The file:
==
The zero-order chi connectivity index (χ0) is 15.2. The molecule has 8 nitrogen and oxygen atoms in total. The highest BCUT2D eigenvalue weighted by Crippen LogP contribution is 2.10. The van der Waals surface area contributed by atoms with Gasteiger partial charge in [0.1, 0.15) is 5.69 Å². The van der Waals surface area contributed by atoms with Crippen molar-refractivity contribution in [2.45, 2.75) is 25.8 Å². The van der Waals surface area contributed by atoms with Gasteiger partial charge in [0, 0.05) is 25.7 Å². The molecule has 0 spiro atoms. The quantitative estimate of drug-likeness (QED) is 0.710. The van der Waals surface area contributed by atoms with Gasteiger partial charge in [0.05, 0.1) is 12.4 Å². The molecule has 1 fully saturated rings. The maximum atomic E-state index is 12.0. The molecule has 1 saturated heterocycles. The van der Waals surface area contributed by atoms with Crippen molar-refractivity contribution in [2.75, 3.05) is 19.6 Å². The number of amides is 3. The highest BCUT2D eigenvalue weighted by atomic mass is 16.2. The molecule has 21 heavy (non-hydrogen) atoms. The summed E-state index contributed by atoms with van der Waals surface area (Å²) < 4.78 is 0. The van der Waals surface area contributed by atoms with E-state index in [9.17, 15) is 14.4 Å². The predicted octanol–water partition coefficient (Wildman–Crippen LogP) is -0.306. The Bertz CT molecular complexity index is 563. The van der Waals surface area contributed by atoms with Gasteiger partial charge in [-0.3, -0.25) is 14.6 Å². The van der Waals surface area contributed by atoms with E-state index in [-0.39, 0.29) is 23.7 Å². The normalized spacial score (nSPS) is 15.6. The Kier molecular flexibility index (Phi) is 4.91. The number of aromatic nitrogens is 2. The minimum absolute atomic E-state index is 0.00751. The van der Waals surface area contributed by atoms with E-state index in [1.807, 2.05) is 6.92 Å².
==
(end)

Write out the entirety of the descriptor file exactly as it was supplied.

The zero-order chi connectivity index (χ0) is 15.2. The molecule has 8 nitrogen and oxygen atoms in total. The highest BCUT2D eigenvalue weighted by Crippen LogP contribution is 2.10. The van der Waals surface area contributed by atoms with Gasteiger partial charge in [0.1, 0.15) is 5.69 Å². The van der Waals surface area contributed by atoms with Crippen molar-refractivity contribution in [2.45, 2.75) is 25.8 Å². The van der Waals surface area contributed by atoms with Gasteiger partial charge in [0, 0.05) is 25.7 Å². The molecule has 0 spiro atoms. The quantitative estimate of drug-likeness (QED) is 0.710. The van der Waals surface area contributed by atoms with Gasteiger partial charge in [0.05, 0.1) is 12.4 Å². The molecule has 1 fully saturated rings. The maximum atomic E-state index is 12.0. The molecule has 1 saturated heterocycles. The van der Waals surface area contributed by atoms with Crippen molar-refractivity contribution in [2.75, 3.05) is 19.6 Å². The number of amides is 3. The highest BCUT2D eigenvalue weighted by atomic mass is 16.2. The molecule has 21 heavy (non-hydrogen) atoms. The summed E-state index contributed by atoms with van der Waals surface area (Å²) < 4.78 is 0. The van der Waals surface area contributed by atoms with E-state index in [9.17, 15) is 14.4 Å². The predicted octanol–water partition coefficient (Wildman–Crippen LogP) is -0.306. The Bertz CT molecular complexity index is 563. The van der Waals surface area contributed by atoms with Gasteiger partial charge in [-0.3, -0.25) is 14.6 Å². The van der Waals surface area contributed by atoms with E-state index in [-0.39, 0.29) is 23.7 Å². The normalized spacial score (nSPS) is 15.6. The Kier molecular flexibility index (Phi) is 4.91. The number of aromatic nitrogens is 2. The minimum absolute atomic E-state index is 0.00751. The van der Waals surface area contributed by atoms with E-state index in [1.807, 2.05) is 6.92 Å².